NIKKOR 28-300mm AF-S f/3.5-5.6G ED VR Travel Zoom: I really enjoying traveling with this lens. Great image quality and range from a single lens in a size that’s easy to carry on planes, trains, ships, buses, and just walking down the street. Since the Brazil trip I have purchased a NIKKOR Z 24-200mm f/4-6.4 that will likely replace the 28-300mm at some point in the future.
DJI Osmo Pocket: This gimbal/stabilizer provides a great platform for silky smooth video, timelapse, and motionlapse sequences. The tiny size of the Osmo Pocket can’t be beat for travel. It’s great for crowded street scenes, shooting from a vehicle while rolling down a bumpy highway, and getting a different video perspective than a DLSR provides. For a change of pace – and to avoid carrying a DSLR in Rio de Janeiro – using the OSMO pocket I got some breathtaking views of the city from Corcovado Mountain and Christ the Redeemer.
MacBook Pro Laptop: I’ve never brought a laptop on international travel, preferring instead to rely on the iPhone and sometimes the iPad mini. But on this trip I knew I would have some work responsibilities and I would have some free time to do some updates on the blog. The 13″ Late 2013 MacBook Pro Retina fits well into the Kinray Lite backpack – even through there isn’t a dedicated computer pocket.
Vanguard Kinray Lite 45 backpack: Holds a full frame camera and a couple of lenses with ease with enough room leftover for a creatively-packed change of clothes. And on this trip the laptop in a padded sleeve slipped into the space behind the camera enclosure. Works for carrying photo gear on a plane and as a daypack moving through the daily itinerary. A great travel bag, but unfortunately no longer made by Vanguard. I’ve been traveling with this bag for a number of years and it’s starting to show a little wear. I’ve been looking for a comparable replacement, but so far nothing fits the bill.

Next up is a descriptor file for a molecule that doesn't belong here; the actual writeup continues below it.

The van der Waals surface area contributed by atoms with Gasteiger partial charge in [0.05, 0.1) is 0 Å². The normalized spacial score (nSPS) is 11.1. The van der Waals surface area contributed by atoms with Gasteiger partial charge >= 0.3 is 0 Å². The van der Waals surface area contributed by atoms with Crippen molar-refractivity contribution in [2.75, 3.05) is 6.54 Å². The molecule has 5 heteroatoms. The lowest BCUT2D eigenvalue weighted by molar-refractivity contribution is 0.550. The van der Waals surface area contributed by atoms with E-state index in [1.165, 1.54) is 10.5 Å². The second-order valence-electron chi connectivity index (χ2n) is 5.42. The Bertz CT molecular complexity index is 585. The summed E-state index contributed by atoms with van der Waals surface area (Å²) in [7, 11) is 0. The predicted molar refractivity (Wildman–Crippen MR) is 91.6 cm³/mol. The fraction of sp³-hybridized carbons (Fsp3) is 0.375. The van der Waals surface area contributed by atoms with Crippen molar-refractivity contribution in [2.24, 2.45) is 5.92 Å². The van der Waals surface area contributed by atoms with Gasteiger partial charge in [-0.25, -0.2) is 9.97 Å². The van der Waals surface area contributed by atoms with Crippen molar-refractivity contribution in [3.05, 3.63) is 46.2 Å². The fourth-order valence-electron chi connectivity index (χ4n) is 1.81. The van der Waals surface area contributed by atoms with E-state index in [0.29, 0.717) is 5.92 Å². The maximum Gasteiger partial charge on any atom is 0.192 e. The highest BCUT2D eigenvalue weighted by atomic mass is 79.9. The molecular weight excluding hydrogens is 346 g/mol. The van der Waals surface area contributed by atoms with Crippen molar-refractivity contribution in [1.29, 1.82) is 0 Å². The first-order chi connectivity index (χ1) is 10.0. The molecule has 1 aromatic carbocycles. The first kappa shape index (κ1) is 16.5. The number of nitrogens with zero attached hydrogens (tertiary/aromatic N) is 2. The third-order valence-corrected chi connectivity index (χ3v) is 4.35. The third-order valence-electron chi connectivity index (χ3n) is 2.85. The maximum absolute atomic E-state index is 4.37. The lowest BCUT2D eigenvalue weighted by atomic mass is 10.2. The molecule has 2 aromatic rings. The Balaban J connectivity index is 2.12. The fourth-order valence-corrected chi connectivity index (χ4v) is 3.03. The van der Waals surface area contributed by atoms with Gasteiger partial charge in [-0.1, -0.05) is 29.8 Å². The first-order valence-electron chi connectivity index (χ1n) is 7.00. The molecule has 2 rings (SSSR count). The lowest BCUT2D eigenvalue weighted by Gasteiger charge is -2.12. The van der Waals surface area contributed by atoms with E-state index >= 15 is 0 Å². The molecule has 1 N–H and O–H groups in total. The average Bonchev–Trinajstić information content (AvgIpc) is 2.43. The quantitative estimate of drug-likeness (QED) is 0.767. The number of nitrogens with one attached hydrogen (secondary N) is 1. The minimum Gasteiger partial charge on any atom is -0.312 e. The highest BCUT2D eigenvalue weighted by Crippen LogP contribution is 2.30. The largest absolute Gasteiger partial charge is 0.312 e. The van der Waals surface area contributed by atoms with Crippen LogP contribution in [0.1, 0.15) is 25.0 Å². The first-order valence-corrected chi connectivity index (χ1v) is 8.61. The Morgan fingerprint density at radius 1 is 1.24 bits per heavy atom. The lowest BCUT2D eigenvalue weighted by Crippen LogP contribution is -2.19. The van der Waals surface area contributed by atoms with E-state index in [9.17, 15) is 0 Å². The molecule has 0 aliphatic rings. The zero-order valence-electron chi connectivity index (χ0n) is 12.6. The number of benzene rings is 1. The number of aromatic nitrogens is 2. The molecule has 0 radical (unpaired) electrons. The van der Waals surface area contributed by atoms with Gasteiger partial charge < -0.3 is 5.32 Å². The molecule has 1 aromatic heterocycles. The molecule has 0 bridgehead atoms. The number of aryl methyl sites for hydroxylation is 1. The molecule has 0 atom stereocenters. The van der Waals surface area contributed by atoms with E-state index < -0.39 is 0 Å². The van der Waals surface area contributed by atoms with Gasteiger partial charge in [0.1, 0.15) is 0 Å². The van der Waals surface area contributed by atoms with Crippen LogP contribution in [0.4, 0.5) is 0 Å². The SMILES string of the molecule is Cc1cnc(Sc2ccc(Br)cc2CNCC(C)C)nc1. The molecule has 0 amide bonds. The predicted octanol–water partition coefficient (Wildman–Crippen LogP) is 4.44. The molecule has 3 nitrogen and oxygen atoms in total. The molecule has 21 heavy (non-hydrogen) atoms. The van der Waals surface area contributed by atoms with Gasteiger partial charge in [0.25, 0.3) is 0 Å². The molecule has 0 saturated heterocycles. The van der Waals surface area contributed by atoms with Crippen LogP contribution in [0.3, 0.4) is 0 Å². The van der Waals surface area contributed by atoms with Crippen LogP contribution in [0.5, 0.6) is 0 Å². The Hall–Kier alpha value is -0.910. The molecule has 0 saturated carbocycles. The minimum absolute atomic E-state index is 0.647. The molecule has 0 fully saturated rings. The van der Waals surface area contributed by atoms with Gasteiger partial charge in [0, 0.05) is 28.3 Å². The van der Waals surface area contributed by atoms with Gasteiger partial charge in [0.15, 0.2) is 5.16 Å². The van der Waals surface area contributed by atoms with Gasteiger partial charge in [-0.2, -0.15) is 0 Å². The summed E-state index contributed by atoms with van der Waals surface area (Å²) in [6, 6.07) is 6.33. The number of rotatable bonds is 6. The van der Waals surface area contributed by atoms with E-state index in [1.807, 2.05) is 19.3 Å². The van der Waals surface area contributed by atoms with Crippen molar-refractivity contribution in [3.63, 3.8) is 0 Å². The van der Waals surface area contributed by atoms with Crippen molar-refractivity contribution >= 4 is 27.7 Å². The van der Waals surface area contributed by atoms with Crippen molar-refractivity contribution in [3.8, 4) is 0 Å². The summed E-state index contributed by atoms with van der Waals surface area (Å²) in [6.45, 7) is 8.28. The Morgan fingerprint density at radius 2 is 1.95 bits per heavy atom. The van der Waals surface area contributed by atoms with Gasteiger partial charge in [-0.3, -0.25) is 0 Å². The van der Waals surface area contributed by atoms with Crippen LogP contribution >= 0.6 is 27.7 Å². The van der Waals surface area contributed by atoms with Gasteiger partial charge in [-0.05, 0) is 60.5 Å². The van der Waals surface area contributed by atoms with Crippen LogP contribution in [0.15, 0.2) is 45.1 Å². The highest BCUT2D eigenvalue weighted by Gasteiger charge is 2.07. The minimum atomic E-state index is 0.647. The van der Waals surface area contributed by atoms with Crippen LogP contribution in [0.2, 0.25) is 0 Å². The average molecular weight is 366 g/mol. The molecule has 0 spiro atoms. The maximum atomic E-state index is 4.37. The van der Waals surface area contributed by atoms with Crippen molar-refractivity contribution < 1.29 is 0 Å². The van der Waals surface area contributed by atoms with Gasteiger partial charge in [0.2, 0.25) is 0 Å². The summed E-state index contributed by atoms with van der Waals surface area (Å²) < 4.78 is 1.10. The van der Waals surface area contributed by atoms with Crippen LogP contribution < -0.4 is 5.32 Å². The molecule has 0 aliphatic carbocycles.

Ventev Powercell 6010+: A great travel battery! It has a foldable plug so that it fits into the bag without snagging on anything. When plugged it charges its own battery – and with charging pass-through capability – can simultaneously charge a connected phone or other USB device.
Monster Power Outlets To Go travel extension cord: This short cord extension is all that’s needed. Includes three outlets to plugin a couple of camera battery chargers for overnight camera battery charging and a the travel battery. And a USB port to charge the iPhone 8 and the DJI Osmo Pocket.
Nikon ME-1 microphone: I still don’t use this as often as I should. The Aokatec AK-G750 GPS receiver must be removed from the D750 accessory terminal in order the plug in the ME-1. But much better than the D750 internal mic and great for windy conditions.
Memory Card and File Management